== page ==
Iran has two naval forces to pursue its interests in the Gulf, namely the regular navy and the Pasdaran navy. The main bases of the regular navy include Bandar e-Abbas, Bushehr and Kharg Island. The regular navy operates traditional warships and auxiliary ships.
However, the regular navy is smaller than the Pasdaran navy. During the past few years it has often lost to the Pasdaran navy in the competition for bureaucratic resources. The Pasdaran has a 20,000 man naval branch with facilities at Bandar-e-Abbas, Khorramshar and the Halul oil platform. It also has facilities on the islands of Larak, Abu Musa, Al Farsiyah and Sirrir and uses the main naval bases. In addition, the Pasdaran controls access to smaller jetties, which are also used to evade sanctions and smuggle commodities without paying the required customs.
In 2007, the Pasdaran navy was given full operational control of the Gulf, while the regular navy was assigned to the Gulf of Oman and the Caspian Sea. The Pasdaran navy has focused on obtaining small, fast boats. Some of these boats are armed with recoilless rifles and rocket launchers, others with man portable surface-to-air missiles and anti-armor guided weapons.
Iran can target any point within the Strait of Hormuz and much of the Persian Gulf and Gulf of Oman with C-802 anti-ship missiles bought from China.
In past years, both the navy and the regular navy have increased their mine-laying capability. The Strait of Hormuz could be mined in a relatively short amount of time. Lacking modern mine-laying vessels, the naval forces could deploy mines using commercial vessels and small boats.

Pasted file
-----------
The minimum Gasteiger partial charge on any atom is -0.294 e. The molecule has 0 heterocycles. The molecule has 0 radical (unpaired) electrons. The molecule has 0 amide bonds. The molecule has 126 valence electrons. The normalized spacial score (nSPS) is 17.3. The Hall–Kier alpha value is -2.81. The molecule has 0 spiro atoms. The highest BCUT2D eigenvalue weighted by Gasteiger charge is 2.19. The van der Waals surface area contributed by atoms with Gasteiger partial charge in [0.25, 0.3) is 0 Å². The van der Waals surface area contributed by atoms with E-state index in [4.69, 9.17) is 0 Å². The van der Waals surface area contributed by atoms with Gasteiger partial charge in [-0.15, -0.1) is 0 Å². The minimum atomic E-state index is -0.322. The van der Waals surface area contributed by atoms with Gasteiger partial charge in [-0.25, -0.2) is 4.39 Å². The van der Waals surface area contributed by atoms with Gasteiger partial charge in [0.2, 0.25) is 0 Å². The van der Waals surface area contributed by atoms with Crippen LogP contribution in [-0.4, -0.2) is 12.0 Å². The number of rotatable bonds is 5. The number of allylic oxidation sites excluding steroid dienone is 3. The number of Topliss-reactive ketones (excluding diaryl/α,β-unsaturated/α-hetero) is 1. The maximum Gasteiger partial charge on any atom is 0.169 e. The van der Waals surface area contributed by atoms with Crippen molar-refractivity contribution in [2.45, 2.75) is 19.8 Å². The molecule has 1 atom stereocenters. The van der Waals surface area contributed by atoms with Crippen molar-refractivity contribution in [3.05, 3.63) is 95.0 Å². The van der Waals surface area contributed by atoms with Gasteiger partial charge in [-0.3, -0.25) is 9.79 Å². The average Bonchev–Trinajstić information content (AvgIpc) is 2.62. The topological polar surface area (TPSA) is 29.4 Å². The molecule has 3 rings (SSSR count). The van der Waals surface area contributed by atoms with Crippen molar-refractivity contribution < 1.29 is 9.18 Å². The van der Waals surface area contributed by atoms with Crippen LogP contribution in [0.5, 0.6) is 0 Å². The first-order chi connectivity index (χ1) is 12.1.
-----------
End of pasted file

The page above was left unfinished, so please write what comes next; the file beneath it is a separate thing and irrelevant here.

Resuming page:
Iran’s security force doctrines compensates for the limits to their capabilities. In general, Iran’s deployments and maritime strategy reflect a defensive approach that focuses on deterrence and attrition. Since the Iran-Iraq tanker war during 1984-1988, maritime strategy has also incorporated asymmetric warfare.
Asymmetric warfare emphasizes the use of small assets’ strengths, for example the stealth, maneuverability and speed of small boats, against the weaknesses of big opponents, such as sluggish ships. An emphasis on a “revolutionary” resilience and a commitment to Islamic martyrdom also complement this doctrine.
Other elements of Iran’s maritime strategy have been a passive defense to survive a first strike through camouflage, deception and tunnels and bunkers. A decentralized command system to increase its resilience has also been developed.
Another element has been to capitalize on favorable geography, for example the shallow waters, coves and marshes on the coastline, and narrow lanes of the Gulf.
At present, it seems unlikely that the US would launch an attack on Iran’s nuclear facilities. However, if the current tensions between Iran and the US or Israel would escalate into a war or a strike on Iran’s nuclear facilities, Iran would seriously consider forms of asymmetric warfare in the Gulf. These could also assume the form of low-level and deniable measures, like the selective and periodic use of mines.
Strategic Messaging and Naval Diplomacy
The maritime dimension has historically been used by Iran to advance its geopolitical aims. Iranian naval forces have in the past used several forms of peacetime gunboat diplomacy. In 1971, during the rule of the Shah, they also created a fait accompli by occupying Abu Musa Island.